Welcome to Day 3 of 12 Days of Experts! This month, we'll be featuring 12 hand-picked articles by industry experts and thought leaders, offering a wider perspective on marketing, business, and leadership. We hope you enjoy these voices from outside the WordStream world. Jeff Haden, one of Inc. Magazine's most popular columnists, generously agreed to allow us to republish one of my favorite pieces of the year, and I hope you get as much out of it as I did. - Larry
I love setting goals.
Unfortunately, my goals don't always love me back.
Fortunately James Clear, an entrepreneur and guy who thinks a lot about goals, habits, and success, has a much better approach to achieving almost any goal--and it's an approach anyone can use.
We all have things that we want to achieve in our lives--building a successful business, getting into better shape, raising a wonderful family. For most of us, the path to achieving those things starts with setting a specific and actionable goal. Until recently, that's how I approached my life. I would set goals for clients I wanted to land, for classes I took, and for weights that I wanted to lift in the gym.
What I'm starting to realize, however, is that when it comes to actually getting things done and making progress in the areas that are important to you, there is a much better way to do things.
It all comes down to the difference between goals and systems.
Let me explain.
What's the difference between goals and systems?
Now for the really interesting question:
For example, if you were a basketball coach and you ignored your goal to win a championship and focused only on what your team does at practice each day, would you still get results?
I think you would.
For example, I just added up the total word count for the articles I've written this year. In the past 12 months, I've written more than 115,000 words. The typical book is about 50,000 to 60,000 words, so this year I've written enough to fill two books.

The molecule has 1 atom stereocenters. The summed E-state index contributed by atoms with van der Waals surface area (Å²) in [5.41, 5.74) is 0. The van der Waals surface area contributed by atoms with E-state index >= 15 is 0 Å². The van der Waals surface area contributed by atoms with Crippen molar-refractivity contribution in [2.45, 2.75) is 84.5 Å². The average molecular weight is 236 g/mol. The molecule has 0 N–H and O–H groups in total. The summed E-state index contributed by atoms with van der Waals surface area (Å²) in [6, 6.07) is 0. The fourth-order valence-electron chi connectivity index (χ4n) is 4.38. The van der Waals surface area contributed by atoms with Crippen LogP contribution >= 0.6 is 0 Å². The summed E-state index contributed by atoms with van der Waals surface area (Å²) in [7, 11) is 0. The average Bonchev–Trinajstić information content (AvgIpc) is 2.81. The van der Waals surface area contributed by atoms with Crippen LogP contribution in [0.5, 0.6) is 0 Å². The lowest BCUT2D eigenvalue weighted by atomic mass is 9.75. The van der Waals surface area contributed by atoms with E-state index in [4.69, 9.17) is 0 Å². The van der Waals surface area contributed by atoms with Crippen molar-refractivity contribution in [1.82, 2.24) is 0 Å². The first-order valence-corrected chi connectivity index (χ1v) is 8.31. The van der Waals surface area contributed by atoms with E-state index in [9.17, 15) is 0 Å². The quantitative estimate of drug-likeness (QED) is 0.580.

That's a huge a surprise, since I never set a goal for my writing. I didn't measure my progress in relation to a benchmark. I never set a word-count goal for any particular article. I never said, "I want to write two books this year."
What I did focus on was writing one article every Monday and Thursday. After sticking to that schedule for 11 months, the result was 115,000 words. I focused on my system and the process of doing the work, and in the end enjoyed the same (or perhaps better) results.
Let's talk about three more reasons why you should focus on systems instead of goals.
When you're working toward a goal, you're essentially saying, "I'm not good enough yet... but I will be when I reach my goal."
The problem with this mindset is that you're teaching yourself to always put off happiness and success until the next milestone is achieved. "Once I reach my goal, I'll be happy. Once I achieve my goal, I'll be successful."
Solution: Commit to a process, not a goal.
Choosing a goal puts a huge burden on your shoulders. Can you imagine if I had made it my goal to write two books this year? Just writing that sentence stresses me out.
But we do this to ourselves all the time. We put unnecessary stress on ourselves to lose weight or to succeed in business or to write a best-selling novel. Instead, keep things simple and reduce stress by focusing on the daily process and sticking to your schedule instead of worrying about big, life-changing goals.